- It asks us to be aware of, and honour the right to self-determination of First Nations, Inuit, and Métis and the nature of “nation-to-nation, government-to-government, and Inuit-Crown relationship based on recognition of rights, respect, co-operation, and partnership as the foundation for transformative change”
It also asks us to think not only the land we occupy, but also the role of colonization in claiming that place, and implications for identity and belonging for each of us.
So what does this mean for education systems? For individual educators in our various roles?
The process of addressing the harms of colonization begins with a critical examination of paternalistic or racist mind-sets and attitudes about Indigenous peoples, cultures, and knowledge systems that endure today. It is that simple, and that challenging.
Moving forward means we examine what aspects of our education system, schools, or classroom practices, continue to ignore or devalue Indigenous peoples, cultures, community structures and processes, or knowledge systems. We examine how overt, systemic, and epistemic racism play out in classrooms, schools and districts. And we respond to the priorities of Indigenous leadership about what needs to change.
It is as a process – a journey that we are navigating – rather than a destination we will arrive at.
Questions for Reflection
- What are the stories you are telling about how this country came to be?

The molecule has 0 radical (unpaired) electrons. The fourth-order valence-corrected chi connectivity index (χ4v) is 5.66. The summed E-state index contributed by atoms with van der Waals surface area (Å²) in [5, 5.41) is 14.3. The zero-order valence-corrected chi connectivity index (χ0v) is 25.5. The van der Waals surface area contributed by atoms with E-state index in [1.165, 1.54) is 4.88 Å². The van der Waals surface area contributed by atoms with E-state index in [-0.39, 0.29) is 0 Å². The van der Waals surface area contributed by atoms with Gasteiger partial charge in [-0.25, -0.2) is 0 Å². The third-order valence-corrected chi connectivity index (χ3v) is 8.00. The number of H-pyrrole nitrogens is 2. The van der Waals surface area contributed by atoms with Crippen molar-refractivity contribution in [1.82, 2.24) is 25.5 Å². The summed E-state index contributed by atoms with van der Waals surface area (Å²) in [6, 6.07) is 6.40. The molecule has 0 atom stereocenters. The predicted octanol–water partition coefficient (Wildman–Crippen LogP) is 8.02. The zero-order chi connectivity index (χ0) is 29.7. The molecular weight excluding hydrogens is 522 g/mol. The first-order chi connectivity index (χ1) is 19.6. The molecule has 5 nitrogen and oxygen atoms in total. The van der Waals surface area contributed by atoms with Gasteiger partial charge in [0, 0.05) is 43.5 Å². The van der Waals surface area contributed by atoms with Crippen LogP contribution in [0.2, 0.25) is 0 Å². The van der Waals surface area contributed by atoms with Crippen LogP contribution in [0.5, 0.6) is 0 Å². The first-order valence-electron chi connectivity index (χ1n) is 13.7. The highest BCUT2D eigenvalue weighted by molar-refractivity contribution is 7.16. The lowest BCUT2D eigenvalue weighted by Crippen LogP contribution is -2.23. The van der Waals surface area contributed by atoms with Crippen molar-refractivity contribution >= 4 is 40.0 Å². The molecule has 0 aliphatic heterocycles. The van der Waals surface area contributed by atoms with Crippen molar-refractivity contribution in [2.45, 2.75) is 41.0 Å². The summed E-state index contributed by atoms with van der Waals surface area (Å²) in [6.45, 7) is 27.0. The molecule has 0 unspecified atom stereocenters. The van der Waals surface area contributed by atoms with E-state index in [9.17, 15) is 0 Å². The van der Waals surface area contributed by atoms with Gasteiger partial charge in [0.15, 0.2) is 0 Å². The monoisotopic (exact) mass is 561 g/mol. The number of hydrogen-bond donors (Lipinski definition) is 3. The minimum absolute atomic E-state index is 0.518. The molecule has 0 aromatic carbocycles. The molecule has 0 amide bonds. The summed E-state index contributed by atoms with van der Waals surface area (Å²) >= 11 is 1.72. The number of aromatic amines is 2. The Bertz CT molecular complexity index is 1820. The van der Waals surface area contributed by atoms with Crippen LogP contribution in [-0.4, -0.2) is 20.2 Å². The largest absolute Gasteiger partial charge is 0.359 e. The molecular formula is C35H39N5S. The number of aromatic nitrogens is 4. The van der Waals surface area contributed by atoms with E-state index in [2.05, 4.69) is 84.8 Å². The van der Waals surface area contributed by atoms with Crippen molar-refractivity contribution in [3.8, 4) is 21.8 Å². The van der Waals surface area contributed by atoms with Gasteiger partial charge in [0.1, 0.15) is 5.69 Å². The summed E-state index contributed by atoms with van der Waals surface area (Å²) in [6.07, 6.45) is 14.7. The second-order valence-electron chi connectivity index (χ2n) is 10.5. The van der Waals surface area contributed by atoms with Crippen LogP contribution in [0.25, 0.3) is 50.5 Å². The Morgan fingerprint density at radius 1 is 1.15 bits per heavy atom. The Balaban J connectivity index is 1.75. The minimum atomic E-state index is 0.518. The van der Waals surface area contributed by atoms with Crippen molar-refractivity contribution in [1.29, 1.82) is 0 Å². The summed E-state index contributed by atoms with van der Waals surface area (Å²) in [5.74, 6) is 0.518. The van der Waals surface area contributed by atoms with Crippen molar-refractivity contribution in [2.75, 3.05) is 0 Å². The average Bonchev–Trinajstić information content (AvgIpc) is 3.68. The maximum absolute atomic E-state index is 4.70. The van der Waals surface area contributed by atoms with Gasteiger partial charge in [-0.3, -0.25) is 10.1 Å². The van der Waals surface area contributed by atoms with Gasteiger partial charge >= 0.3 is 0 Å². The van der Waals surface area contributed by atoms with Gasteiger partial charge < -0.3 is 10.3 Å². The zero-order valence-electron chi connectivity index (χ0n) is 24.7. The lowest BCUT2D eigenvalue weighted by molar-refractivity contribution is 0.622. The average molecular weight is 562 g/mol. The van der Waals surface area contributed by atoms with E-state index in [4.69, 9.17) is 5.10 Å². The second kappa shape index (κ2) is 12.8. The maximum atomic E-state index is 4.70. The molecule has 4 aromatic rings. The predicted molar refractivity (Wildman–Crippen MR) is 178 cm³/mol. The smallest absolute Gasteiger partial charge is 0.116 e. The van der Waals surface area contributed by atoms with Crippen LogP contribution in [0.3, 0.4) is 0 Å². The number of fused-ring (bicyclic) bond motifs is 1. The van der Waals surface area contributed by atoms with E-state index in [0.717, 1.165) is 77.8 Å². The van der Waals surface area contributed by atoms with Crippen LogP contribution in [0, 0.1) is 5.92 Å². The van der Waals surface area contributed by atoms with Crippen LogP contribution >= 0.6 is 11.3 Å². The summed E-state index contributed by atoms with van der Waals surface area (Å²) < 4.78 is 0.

- What are the stories you tell about your place in it?
- What are the transformational stories you will tell about your role in Reconciliation through education?
- What are the stories you will tell about your own learning?
- How much do you know about the rights of Indigenous peoples (as reflected in section 35 of the Constitution)?
- How Well do you know the Declarations on the Rights of Indigenous Peoples?
Taking Action – General
- Help educate family and friends about Canada’s true history.
- Where they exist, examine the locally based authentic Indigenous education resources to learn about Residential Schools. It does not matter if you teach in a related area of not.
- Create your own personal/professional growth plan to help guide your learning and actions to support Reconciliation. Share it with critical friends and colleagues.
- Advocate that every province and territory enact legislation to implement the United Nations Declaration on the Rights of Indigenous Peoples (UNDRIP), along with an Action Plan and a means to implement it.
- Advocate that leadership in every organization report out on actions the organization has undertaken to engage in Reconciliation.
- Become as familiar with First Nations, Inuit and Métis governance structures (as applicable according to where you are in Canada) as you are with Canadian, provincial or territorial governance structures.
- Collaborate with colleagues to determine how you might change something you do to in response to Articles 13 and 14 of The United Nations Declaration on the Rights of Indigenous Peoples (UNDRIP)
- If you have Indigenous learners, learn about who they are, and who their families are.
- Check out resources for mapping of Residential schools across Canada at